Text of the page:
Comparative HRM: Meeting of the CRANET Network of international HRM scholars in Lucerne
Cranet is the largest HRM network in the world and the only one that has been collecting comparative data on HRM in different countries for three decades. Articles based on the Cranet data have been published in the world’s best journals and presented at most prestigious academic conferences. Cranet is also proud to have presented its data at practitioner conferences around the world and to have had it published in local journals, in newspaper and through the broadcast media. Switzerland is represented in the network by the Center for Human Resource Management (CEHRM) of the University of Lucerne, which had the pleasure to host this year’s network meeting.
Over thirty scholars form Europe, North and South America, and Australia joined the meeting in Lucerne to discuss future developments of the network, challenges and solutions regarding publishing, research designs and current topics in the HRM. Network gathering was followed by a research workshop with Prof. Christ Brewster, Henley Business School UK, as a keynote speaker and Prof. Elaine Farndale, Pennsylvania State University, as a chair and reviewer for presented research papers. Vivid discussions followed the presented research centering on “hot topics” in HRM such as workplace health, temporary organizations, automatization, talent management, gig work and working time. A variety of methodological approaches were presented including qualitative studies, literature reviews, randomized and field experiments. Rounding up the discussions, Prof. Chris Brewster provided a review of the 30 years comparative HRM research and an outlook for future research opportunities. Finally, the participants of the meeting had the opportunity to engage in further exchange during the organized social program including a city sightseeing tour and a boat trip on the Lake Lucerne.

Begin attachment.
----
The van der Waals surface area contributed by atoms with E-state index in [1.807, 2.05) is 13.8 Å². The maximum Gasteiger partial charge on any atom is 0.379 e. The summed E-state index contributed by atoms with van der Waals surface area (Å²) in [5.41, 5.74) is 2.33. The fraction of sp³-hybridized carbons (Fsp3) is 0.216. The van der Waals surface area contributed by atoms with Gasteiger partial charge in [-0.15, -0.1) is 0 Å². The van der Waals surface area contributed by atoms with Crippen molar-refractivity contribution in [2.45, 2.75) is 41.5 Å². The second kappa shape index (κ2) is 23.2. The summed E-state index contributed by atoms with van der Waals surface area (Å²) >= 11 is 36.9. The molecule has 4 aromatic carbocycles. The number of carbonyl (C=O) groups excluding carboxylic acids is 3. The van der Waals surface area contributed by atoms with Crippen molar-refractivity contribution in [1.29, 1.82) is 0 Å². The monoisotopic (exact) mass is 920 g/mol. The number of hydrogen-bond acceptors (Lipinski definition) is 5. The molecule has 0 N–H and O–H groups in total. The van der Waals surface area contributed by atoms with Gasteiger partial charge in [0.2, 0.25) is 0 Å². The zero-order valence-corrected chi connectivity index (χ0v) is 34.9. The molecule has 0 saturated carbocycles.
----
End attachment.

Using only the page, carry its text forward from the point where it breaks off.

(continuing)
The organization committee, which included the members of the CEHRM (Prof. Dr. Bruno Staffelbach, Dr. Anna Sender, Dr. Anja Feierabend, Sandra Furrer and Esther Kunz) acknowledges the generous contribution of the Research Committe of the University of Lucerne.